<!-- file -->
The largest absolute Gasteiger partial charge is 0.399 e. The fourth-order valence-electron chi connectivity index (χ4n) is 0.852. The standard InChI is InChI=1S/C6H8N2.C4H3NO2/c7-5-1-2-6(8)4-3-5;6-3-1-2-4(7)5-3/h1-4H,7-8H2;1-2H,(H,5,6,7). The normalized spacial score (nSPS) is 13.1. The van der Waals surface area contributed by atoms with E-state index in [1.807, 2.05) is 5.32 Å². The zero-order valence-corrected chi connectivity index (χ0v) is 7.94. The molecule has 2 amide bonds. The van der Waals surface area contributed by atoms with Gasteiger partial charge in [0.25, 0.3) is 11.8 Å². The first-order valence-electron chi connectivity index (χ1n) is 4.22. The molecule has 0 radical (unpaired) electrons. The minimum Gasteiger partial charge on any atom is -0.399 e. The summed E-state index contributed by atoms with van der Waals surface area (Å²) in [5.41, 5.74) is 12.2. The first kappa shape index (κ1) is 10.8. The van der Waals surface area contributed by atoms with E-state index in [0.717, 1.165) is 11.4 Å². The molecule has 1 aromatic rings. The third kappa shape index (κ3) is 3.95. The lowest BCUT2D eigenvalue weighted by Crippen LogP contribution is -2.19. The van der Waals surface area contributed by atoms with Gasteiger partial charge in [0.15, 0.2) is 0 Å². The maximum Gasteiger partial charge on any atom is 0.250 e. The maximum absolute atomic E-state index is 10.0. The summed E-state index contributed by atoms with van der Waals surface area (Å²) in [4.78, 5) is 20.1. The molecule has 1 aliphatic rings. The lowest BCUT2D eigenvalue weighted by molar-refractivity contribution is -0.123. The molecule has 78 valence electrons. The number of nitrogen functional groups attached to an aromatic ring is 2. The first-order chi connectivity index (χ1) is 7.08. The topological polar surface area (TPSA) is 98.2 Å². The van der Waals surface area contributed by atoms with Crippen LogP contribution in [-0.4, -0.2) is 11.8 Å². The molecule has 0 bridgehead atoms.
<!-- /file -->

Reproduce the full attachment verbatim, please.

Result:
The largest absolute Gasteiger partial charge is 0.399 e. The fourth-order valence-electron chi connectivity index (χ4n) is 0.852. The standard InChI is InChI=1S/C6H8N2.C4H3NO2/c7-5-1-2-6(8)4-3-5;6-3-1-2-4(7)5-3/h1-4H,7-8H2;1-2H,(H,5,6,7). The normalized spacial score (nSPS) is 13.1. The van der Waals surface area contributed by atoms with E-state index in [1.807, 2.05) is 5.32 Å². The zero-order valence-corrected chi connectivity index (χ0v) is 7.94. The molecule has 2 amide bonds. The van der Waals surface area contributed by atoms with Gasteiger partial charge in [0.25, 0.3) is 11.8 Å². The first-order valence-electron chi connectivity index (χ1n) is 4.22. The molecule has 0 radical (unpaired) electrons. The minimum Gasteiger partial charge on any atom is -0.399 e. The summed E-state index contributed by atoms with van der Waals surface area (Å²) in [5.41, 5.74) is 12.2. The first kappa shape index (κ1) is 10.8. The van der Waals surface area contributed by atoms with E-state index in [0.717, 1.165) is 11.4 Å². The molecule has 1 aromatic rings. The third kappa shape index (κ3) is 3.95. The lowest BCUT2D eigenvalue weighted by Crippen LogP contribution is -2.19. The van der Waals surface area contributed by atoms with Gasteiger partial charge in [0.15, 0.2) is 0 Å². The maximum Gasteiger partial charge on any atom is 0.250 e. The maximum absolute atomic E-state index is 10.0. The summed E-state index contributed by atoms with van der Waals surface area (Å²) in [4.78, 5) is 20.1. The molecule has 1 aliphatic rings. The lowest BCUT2D eigenvalue weighted by molar-refractivity contribution is -0.123. The molecule has 78 valence electrons. The number of nitrogen functional groups attached to an aromatic ring is 2. The first-order chi connectivity index (χ1) is 7.08. The topological polar surface area (TPSA) is 98.2 Å². The van der Waals surface area contributed by atoms with Crippen LogP contribution in [-0.4, -0.2) is 11.8 Å². The molecule has 0 bridgehead atoms.